ObamaCare glitches loom over FCC airwave auction

 The botched launch of the ObamaCare website has heightened worries that technical problems could cripple the Federal Communications Commission's upcoming auction of airwave licenses. 

FCC Chairman Tom Wheeler announced last week that he will delay the auction from 2014 to mid-2015, in part to give the agency more time to test its technical systems. 

"It is important for the auction to be completed as soon as possible, but one lesson from the disastrous rollout of Healthcare.gov is that a short delay of this complicated effort may be justified," Sen. John Thune (R-S.D.) said during a Senate Commerce Committee hearing on Tuesday.

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Sen. Mark Pryor (D-Ark.) said it is important for the FCC to make the right policy decisions about the auction, but it also must focus on getting the technology to work. 

"Of course, we've learned in the last few weeks that software and hardware are important when it comes to these types of things," Pryor said. 

Gary Epstein, the head of the FCC's auction task force, tried to reassure lawmakers that the agency is focused on avoiding the kind of technical problems that prevented many people from buying health insurance through the federal website.

"Throughout our entire process, we will be researching, developing, testing, and retesting the operating systems and software necessary to conduct the auction," Epstein said.

"We will ensure that the auction operating systems and software meet the strictest performance requirements and work from the moment the first bid is placed until the final broadcast station is repacked."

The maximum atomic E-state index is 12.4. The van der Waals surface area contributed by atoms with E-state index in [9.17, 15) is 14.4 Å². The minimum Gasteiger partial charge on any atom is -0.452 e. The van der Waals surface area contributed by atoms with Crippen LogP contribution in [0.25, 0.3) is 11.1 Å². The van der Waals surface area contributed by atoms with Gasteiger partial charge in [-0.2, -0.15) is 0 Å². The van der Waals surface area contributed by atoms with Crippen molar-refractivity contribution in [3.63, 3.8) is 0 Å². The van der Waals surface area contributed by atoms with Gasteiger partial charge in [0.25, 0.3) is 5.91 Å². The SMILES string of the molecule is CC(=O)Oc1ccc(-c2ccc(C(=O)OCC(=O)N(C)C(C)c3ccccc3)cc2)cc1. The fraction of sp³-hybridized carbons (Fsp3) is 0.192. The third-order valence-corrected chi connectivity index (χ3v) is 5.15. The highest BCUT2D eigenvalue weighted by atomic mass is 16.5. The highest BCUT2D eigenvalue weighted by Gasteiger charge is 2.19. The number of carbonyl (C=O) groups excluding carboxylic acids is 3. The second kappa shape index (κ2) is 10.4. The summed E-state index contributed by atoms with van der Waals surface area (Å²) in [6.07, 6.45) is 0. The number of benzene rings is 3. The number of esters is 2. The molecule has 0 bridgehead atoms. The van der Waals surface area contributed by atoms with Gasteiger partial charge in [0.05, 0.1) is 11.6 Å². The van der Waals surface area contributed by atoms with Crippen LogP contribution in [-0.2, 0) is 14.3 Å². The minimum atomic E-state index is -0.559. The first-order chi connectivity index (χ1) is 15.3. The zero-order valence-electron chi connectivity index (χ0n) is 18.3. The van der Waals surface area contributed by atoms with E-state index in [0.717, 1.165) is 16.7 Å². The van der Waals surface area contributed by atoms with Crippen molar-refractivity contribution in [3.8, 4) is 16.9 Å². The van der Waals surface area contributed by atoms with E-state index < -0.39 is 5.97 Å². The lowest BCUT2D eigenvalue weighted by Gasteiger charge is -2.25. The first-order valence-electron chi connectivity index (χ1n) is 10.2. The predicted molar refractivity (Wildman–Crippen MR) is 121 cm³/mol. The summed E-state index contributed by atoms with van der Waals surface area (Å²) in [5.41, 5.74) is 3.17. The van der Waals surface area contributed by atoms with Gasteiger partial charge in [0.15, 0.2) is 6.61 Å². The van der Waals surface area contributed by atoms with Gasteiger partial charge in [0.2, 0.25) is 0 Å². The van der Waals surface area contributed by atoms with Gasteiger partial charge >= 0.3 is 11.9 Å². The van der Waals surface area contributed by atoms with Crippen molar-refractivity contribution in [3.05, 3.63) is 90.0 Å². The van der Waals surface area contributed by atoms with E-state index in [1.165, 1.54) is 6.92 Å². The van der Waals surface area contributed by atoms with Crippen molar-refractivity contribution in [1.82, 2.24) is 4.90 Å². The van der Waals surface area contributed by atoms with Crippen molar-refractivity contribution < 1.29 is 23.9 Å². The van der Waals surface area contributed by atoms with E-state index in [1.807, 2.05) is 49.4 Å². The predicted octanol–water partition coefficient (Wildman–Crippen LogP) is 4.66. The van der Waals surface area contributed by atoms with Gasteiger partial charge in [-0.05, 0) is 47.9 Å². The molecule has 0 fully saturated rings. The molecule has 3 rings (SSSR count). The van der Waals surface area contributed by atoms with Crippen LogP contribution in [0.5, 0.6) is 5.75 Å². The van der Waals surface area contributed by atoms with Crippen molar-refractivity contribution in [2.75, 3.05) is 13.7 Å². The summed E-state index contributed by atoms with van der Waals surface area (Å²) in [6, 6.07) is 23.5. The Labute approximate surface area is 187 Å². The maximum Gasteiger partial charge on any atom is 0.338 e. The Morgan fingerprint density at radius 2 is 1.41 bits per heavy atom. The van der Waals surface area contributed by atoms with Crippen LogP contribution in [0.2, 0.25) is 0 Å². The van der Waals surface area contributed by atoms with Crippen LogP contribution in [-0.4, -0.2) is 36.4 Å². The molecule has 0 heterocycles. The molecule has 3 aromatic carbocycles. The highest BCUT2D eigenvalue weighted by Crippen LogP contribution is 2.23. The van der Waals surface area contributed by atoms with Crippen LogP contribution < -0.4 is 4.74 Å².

The FCC plans to buyback the broadcast licenses of some TV stations and then auction those licenses to cellphone service providers. The additional spectrum—the frequencies that carry all wireless signals—will help the cellphone carriers meet their customers' skyrocketing demand for streaming videos, downloading apps and browsing the Web on mobile devices. 

The auction is also expected to generate billions of dollars in government revenue to pay for a nationwide wireless network for first responders and for deficit reduction.

The most controversial decision that Chairman Wheeler will have to make in the coming months is whether to limit the ability of Verizon and AT&T, the two largest carriers, to bid in the auction.

Sprint and T-Mobile warn that the two industry giants could dominate the auction, accumulating enough spectrum to stifle competition in the industry.

Steven Barry, CEO of the Competitive Carriers Association, a lobbying group representing smaller carriers, testified that if the FCC doesn't cap AT&T and Verizon, it could eventually lead to industry consolidation as companies become unable to compete. 

Joan Marsh, a vice president for AT&T, argued that holding an open and unrestricted auction would generate the most money for the government and would put the spectrum to the best use. 

But she said if the FCC does consider caps, they should apply equally to all companies, regardless of how much spectrum the companies had going into the auction. 

Although Republicans have expressed skepticism of caps, Thune, the committee's ranking Republican, indicated that he supports them as long as they apply equally to all companies. 

"Instead of exploring auction rules to arbitrarily limit or benefit certain carriers, the FCC has the ability to consider setting a limit on the amount of spectrum any single bidder can win in the incentive auction," Thune said. 

"Such a limit, applying equally to every bidder, would at least allow all companies to have a fair shot at acquiring the spectrum they need while preventing any single entity from winning all the licenses."

Sen. Richard Blumenthal (D-Conn.) urged the FCC to impose auction limits to boost industry competition, saying it is "among the core, profound interests that this committee can help serve."

Sen. Cory Booker (D-N.J.) argued that the FCC should set aside a sizable amount of TV spectrum for unlicensed use, which powers Wi-Fi and other technologies.